Selected based on their success in implementing desired husbandry practices in both regions, the farmers were tasked with developing their kraals so that they met high standards of safety. The kraals, which are now in use, are purpose-built to keep livestock safely inside and assist in withstanding any carnivore attacks which might be experienced in both areas. In addition to assisting our livestock guarding dog (LGD) training program, these farms empower members of the communities by serving as demonstration sites showcasing different livestock husbandry practices to minimize conflict with wildlife.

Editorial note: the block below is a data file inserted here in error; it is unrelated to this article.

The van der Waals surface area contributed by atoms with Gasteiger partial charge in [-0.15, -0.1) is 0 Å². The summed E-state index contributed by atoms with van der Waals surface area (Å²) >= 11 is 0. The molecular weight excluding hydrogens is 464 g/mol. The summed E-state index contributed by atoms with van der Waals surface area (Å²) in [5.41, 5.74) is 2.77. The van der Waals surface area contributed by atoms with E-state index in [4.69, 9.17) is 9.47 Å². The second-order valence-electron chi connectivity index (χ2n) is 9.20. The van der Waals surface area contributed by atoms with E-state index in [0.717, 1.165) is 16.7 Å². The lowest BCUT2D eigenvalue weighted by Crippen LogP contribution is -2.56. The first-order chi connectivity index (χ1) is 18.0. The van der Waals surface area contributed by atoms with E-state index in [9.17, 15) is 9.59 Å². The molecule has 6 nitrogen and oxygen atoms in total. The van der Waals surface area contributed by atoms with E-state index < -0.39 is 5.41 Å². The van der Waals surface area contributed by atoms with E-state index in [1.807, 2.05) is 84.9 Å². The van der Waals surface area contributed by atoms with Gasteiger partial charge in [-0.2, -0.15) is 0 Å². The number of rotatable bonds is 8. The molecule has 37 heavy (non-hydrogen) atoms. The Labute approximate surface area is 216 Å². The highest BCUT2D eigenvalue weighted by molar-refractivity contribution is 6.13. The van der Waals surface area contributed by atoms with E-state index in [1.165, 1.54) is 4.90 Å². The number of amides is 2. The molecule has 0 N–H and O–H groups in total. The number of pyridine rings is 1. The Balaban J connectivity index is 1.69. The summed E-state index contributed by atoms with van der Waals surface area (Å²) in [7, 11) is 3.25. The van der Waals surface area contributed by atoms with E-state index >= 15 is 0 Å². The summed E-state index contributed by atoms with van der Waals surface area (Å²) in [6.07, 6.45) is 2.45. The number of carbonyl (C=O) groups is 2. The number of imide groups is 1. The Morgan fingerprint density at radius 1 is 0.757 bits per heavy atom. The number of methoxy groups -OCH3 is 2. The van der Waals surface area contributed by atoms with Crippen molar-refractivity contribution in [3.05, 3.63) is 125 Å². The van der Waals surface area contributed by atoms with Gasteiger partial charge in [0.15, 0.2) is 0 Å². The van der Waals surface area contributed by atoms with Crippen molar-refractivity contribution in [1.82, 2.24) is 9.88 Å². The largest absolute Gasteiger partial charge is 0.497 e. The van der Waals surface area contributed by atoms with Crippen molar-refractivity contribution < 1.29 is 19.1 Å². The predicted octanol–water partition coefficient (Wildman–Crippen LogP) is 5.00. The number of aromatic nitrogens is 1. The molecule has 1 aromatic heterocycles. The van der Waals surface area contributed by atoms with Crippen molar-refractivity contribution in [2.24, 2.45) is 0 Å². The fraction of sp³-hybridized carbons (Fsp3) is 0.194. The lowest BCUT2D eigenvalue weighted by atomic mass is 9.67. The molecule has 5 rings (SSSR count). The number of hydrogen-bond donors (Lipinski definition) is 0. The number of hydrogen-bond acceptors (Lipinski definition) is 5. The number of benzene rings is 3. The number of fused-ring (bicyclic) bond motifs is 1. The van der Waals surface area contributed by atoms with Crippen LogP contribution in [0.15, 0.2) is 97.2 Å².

During our recent visit to these communities, our team spent time admiring the new kraals, and sat in on a community meeting that was convened by the farmers to map a way forward for the network members throughout 2020. Activities suggested by the network members included training workshops, stakeholder collaborations, agricultural show attendance to improve the uptake of smart husbandry practices, and promoting peer-to-peer learning. As an organization invested in community development, and through initiatives such as these model farmers, CCB hopes to see farmers develop their livestock health and size, thus improving their income streams and trading well kept, quality breeds. Furthermore, we hope the role model farmers continue practicing smart farming (such as using LGDs, timely health care, and attentive record keeping) to augment methods which have led to their success thus far. This visit was fruitful, and 2020 promises to be an eventful year for our farmers’ networks as we collectively strive to promote coexistence.